Godolphin was also a double winner, sweeping the Eclipses as top owner and top breeder for the second consecutive year. It was also the third consecutive top-owner Eclipse for Godolphin.

“This is truly a golden era for Godolphin racing,” said Michael Banahan, the stable’s director of bloodstock. “And these awards and accolades recognize how special it is.”

It was Pletcher’s eighth Eclipse, extending his record for the most by any trainer, and his first since 2014. It was one of the few close races in the voting; Pletcher got 108 first-place votes, while four-time Eclipse winner Chad Brown got 95 and finished second.

“This really is not an individual award. This is a team award,” Pletcher said. “This is an award about the owners, and most importantly, the horses.”

Irad Ortiz Jr. won the Eclipse as top jockey for the fourth time in the last five years; he tied Pat Day and Javier Castellano for third-most in history, behind only seven-time winner Jerry Bailey and five-time winner Laffit Pincay Jr.

Ortiz led all jockeys with more than $37 million in purses in 2022.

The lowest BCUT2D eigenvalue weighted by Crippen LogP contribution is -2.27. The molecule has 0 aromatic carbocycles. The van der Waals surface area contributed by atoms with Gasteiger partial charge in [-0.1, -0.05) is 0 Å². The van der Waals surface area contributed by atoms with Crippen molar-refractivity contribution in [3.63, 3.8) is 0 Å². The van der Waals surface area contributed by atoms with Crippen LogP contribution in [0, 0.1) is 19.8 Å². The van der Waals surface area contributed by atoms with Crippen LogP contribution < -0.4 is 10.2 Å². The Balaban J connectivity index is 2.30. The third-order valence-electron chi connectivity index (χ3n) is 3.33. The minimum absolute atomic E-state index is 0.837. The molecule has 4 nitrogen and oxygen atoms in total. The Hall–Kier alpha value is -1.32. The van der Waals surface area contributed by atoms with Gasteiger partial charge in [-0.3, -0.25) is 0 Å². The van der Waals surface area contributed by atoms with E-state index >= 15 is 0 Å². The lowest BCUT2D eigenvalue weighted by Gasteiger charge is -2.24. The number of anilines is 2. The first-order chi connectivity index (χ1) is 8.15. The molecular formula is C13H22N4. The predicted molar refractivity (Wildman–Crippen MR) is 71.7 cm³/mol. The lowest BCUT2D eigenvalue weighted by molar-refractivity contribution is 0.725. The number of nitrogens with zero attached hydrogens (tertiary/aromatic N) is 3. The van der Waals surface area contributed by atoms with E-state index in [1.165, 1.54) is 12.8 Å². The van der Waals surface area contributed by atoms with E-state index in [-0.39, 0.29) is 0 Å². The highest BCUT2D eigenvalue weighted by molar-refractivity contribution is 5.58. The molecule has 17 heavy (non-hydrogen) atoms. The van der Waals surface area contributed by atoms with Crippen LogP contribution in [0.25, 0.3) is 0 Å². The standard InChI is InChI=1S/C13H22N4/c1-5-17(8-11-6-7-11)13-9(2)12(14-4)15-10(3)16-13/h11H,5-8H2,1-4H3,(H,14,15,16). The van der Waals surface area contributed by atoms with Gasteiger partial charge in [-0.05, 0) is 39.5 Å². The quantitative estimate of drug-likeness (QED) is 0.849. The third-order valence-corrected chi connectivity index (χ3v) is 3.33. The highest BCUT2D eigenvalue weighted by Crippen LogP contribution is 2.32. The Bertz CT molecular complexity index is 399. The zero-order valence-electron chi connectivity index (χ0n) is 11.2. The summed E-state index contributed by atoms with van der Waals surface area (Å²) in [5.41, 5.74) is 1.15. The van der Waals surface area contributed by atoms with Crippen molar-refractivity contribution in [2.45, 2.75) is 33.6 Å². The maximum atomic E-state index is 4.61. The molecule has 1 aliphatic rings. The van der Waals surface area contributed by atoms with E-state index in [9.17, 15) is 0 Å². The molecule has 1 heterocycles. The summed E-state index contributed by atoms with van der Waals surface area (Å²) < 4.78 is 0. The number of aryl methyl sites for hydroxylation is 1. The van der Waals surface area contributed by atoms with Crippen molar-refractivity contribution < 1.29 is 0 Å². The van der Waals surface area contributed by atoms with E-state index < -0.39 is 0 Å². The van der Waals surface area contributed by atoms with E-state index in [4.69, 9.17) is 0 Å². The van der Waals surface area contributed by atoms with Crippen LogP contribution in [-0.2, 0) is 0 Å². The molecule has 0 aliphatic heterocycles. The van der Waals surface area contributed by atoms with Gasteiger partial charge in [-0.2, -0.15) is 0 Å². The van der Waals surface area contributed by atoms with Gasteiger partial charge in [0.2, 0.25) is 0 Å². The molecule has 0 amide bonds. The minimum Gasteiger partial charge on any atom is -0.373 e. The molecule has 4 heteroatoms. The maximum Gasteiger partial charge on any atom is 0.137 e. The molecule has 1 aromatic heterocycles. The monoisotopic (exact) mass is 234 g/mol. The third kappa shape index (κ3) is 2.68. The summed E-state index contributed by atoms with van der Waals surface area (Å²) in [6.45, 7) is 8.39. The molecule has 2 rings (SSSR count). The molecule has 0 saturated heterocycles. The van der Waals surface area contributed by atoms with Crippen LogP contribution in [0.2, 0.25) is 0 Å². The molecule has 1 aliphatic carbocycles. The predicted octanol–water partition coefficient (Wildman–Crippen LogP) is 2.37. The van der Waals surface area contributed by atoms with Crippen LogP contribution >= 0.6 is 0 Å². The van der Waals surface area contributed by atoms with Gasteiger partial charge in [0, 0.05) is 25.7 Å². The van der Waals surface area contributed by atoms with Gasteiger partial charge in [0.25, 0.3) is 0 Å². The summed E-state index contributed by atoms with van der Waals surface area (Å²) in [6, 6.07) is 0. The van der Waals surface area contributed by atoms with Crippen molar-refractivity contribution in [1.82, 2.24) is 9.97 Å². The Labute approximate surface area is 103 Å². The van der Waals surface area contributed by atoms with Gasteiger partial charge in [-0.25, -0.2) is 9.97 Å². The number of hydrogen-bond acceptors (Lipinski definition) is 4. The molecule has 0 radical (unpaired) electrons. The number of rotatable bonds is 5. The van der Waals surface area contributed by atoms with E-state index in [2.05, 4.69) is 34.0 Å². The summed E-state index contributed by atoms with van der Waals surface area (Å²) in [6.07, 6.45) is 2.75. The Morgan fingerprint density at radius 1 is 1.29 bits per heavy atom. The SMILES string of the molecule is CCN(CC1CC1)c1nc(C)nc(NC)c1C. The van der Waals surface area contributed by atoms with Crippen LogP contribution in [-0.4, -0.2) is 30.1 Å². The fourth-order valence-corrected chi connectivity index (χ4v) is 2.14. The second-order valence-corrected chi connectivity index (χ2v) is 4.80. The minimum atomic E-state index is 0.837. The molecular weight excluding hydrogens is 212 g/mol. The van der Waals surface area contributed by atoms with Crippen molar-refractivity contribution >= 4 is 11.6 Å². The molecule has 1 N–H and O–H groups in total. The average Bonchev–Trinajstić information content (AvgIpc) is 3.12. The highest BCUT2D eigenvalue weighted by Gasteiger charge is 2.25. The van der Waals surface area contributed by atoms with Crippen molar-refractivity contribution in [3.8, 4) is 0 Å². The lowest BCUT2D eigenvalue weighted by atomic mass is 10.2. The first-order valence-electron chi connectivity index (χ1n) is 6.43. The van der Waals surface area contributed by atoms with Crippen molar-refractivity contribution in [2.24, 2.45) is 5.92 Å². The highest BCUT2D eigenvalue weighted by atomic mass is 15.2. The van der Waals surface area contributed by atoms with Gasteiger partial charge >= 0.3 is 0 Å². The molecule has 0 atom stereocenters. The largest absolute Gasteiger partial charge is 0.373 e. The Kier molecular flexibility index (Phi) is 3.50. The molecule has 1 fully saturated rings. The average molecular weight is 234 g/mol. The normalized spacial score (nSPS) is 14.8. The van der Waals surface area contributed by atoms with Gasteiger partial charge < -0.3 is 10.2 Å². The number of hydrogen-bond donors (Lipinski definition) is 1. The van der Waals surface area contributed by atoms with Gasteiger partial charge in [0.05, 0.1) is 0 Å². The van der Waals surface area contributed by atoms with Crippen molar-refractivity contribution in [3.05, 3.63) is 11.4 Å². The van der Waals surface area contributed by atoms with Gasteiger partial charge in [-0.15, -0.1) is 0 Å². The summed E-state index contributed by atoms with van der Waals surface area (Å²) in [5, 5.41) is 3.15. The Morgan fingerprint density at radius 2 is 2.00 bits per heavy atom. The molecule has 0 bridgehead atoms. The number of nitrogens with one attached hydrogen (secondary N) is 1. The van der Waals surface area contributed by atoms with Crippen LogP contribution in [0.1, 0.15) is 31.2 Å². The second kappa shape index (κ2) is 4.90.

“Wow,” Ortiz said. “It’s been an amazing year for me.”

Forte won the Eclipse as 2-year-old male, and will enter this year’s Triple Crown season as one of the early favorites.

“We’re all in this game for a horse like Forte,” said Mike Repole, the horse’s co-owner along with Florida Panthers owner Vincent Viola and Teresa Viola. “We’re all in this game to one day maybe own a 2-year-old that has a chance. It’s great to have the Kentucky Derby favorite. … Forte’s an incredible horse.”

Epicenter won the 3-year-old male Eclipse, after running second at both the Kentucky Derby and Preakness Stakes, then winning the Jim Dandy and Travers at Saratoga over the summer.

Wonder Wheel was the winner as 2-year-old filly, while Nest won the Eclipse in the 3-year-old filly division. Malathaat was the Eclipse winner for older dirt female, Goodnight Olive for female sprinter and Regal Glory for female turf horse.

Elite Power was picked as the top male sprinter, Modern Games won the Eclipse for male turf horse, and Hewick was the Eclipse winner in the steeplechase division.

Jose Antonio Gomez won as top apprentice jockey.

The Eclipse Awards are voted on by members of the National Thoroughbred Racing Association, the Daily Racing Form and National Turf Writers And Broadcasters.

Trainer Bob Baffert’s ban from racing in New York is over